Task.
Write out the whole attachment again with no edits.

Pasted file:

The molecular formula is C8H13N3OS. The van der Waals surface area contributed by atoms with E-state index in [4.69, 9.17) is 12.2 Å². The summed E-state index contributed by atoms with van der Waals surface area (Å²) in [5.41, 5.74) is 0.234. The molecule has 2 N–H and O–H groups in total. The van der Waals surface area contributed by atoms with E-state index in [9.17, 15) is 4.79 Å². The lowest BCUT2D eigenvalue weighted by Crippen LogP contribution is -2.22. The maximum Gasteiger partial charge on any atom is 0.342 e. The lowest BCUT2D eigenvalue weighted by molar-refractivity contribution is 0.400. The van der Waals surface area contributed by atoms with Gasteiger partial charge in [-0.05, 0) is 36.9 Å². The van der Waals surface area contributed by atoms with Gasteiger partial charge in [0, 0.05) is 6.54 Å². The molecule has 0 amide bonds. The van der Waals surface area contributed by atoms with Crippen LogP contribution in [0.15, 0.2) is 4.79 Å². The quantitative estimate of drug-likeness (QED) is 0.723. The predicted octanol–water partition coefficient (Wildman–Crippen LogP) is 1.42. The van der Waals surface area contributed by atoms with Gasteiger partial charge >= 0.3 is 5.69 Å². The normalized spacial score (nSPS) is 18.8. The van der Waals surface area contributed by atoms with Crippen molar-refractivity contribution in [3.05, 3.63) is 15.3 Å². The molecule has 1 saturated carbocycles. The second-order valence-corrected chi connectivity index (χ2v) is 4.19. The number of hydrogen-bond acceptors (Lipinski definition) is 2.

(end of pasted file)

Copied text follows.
The molecular formula is C8H13N3OS. The van der Waals surface area contributed by atoms with E-state index in [4.69, 9.17) is 12.2 Å². The summed E-state index contributed by atoms with van der Waals surface area (Å²) in [5.41, 5.74) is 0.234. The molecule has 2 N–H and O–H groups in total. The van der Waals surface area contributed by atoms with E-state index in [9.17, 15) is 4.79 Å². The lowest BCUT2D eigenvalue weighted by Crippen LogP contribution is -2.22. The maximum Gasteiger partial charge on any atom is 0.342 e. The lowest BCUT2D eigenvalue weighted by molar-refractivity contribution is 0.400. The van der Waals surface area contributed by atoms with Gasteiger partial charge in [-0.05, 0) is 36.9 Å². The van der Waals surface area contributed by atoms with Gasteiger partial charge in [0, 0.05) is 6.54 Å². The molecule has 0 amide bonds. The van der Waals surface area contributed by atoms with Crippen LogP contribution in [0.15, 0.2) is 4.79 Å². The quantitative estimate of drug-likeness (QED) is 0.723. The predicted octanol–water partition coefficient (Wildman–Crippen LogP) is 1.42. The van der Waals surface area contributed by atoms with Gasteiger partial charge >= 0.3 is 5.69 Å². The normalized spacial score (nSPS) is 18.8. The van der Waals surface area contributed by atoms with Crippen molar-refractivity contribution in [3.05, 3.63) is 15.3 Å². The molecule has 1 saturated carbocycles. The second-order valence-corrected chi connectivity index (χ2v) is 4.19. The number of hydrogen-bond acceptors (Lipinski definition) is 2.